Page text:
• I'm not certain, but I don't think the former is a valid English word? ;-)
  • "irregardless" isn't a word.
  • 'Irregardless' ain't a proper word.
  • Interesting question which led me to which apparently considers "irregardless" a blunder which should not be used at all;)
  • irregardless isn't a word so *herm* you shouldn't use it.
  • I had a college English teacher that said any paper with "irregardless" would be failed. It's not a word. :D
  • Gene H has it. Irregardless really isn't an "official word". This in spite of being in common usage and even being recognized by my spell check! LOL Taking an analytical look at irregardless, ir means not and regardless means not regarding irregardless is like saying not not regarding when what is meant is regardless. PS: I make it a point to use regardless just to "mess" people up.
  • Although irregardless is not proper. If you were to differentiate; regardless would be without worry about reason or advice. irregardless would be with worry but I am doing it anyway.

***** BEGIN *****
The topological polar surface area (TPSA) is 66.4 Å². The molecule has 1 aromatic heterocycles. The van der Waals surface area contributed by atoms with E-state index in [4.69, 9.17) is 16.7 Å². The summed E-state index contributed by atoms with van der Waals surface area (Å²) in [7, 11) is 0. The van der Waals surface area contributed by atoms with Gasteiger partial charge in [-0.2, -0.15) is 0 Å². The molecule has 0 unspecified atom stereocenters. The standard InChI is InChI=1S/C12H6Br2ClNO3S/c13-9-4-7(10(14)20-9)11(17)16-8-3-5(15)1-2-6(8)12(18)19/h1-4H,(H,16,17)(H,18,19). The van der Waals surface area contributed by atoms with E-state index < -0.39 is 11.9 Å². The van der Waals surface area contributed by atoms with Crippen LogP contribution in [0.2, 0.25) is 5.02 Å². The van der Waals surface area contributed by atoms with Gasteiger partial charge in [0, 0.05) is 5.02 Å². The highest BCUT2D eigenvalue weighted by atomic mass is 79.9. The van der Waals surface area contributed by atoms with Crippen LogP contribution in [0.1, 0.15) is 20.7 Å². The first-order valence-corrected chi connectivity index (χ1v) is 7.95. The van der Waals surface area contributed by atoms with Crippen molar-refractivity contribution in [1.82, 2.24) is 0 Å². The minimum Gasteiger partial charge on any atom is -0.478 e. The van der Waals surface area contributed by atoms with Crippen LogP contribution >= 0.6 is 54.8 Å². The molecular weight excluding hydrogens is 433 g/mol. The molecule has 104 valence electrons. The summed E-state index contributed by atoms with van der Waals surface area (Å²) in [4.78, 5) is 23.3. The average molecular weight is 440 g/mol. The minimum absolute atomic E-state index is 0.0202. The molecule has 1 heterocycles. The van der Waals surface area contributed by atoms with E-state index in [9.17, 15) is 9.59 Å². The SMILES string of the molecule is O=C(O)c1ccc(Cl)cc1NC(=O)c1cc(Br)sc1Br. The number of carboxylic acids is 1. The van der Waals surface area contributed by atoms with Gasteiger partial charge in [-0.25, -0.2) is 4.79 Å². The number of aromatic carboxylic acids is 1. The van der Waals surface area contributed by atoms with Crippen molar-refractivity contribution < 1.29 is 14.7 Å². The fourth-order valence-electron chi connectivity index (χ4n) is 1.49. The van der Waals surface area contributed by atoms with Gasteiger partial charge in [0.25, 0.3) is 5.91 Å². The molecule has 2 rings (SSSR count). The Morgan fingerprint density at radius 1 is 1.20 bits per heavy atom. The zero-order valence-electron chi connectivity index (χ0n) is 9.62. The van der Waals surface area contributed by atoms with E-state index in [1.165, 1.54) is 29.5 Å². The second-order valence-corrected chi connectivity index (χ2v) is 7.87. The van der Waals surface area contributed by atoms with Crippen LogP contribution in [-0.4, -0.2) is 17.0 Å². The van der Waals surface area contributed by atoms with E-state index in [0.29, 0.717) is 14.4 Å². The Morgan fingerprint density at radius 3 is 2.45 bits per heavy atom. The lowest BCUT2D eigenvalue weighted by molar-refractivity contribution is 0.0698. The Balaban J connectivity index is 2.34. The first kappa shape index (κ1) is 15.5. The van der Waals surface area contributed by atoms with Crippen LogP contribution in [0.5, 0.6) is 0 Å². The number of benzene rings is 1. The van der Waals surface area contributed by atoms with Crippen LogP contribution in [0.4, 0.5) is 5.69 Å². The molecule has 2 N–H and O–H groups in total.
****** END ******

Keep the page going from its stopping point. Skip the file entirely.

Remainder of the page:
• There is a distinction. Both are used to negate the conclusion of a statement but the difference lies in your underlying acceptance of the statement. Examples : Lawyer : John claims he saw you at the scene of the crime. You : Regardless, I was not there. Translation, John is lying or mistaken and I was not there. Lawyer : The police claim to have found glass on your pants. You: Irregardless, I did not commit the crime. Translation : I accept that there was glass on my pants, but I still did not commit the crime

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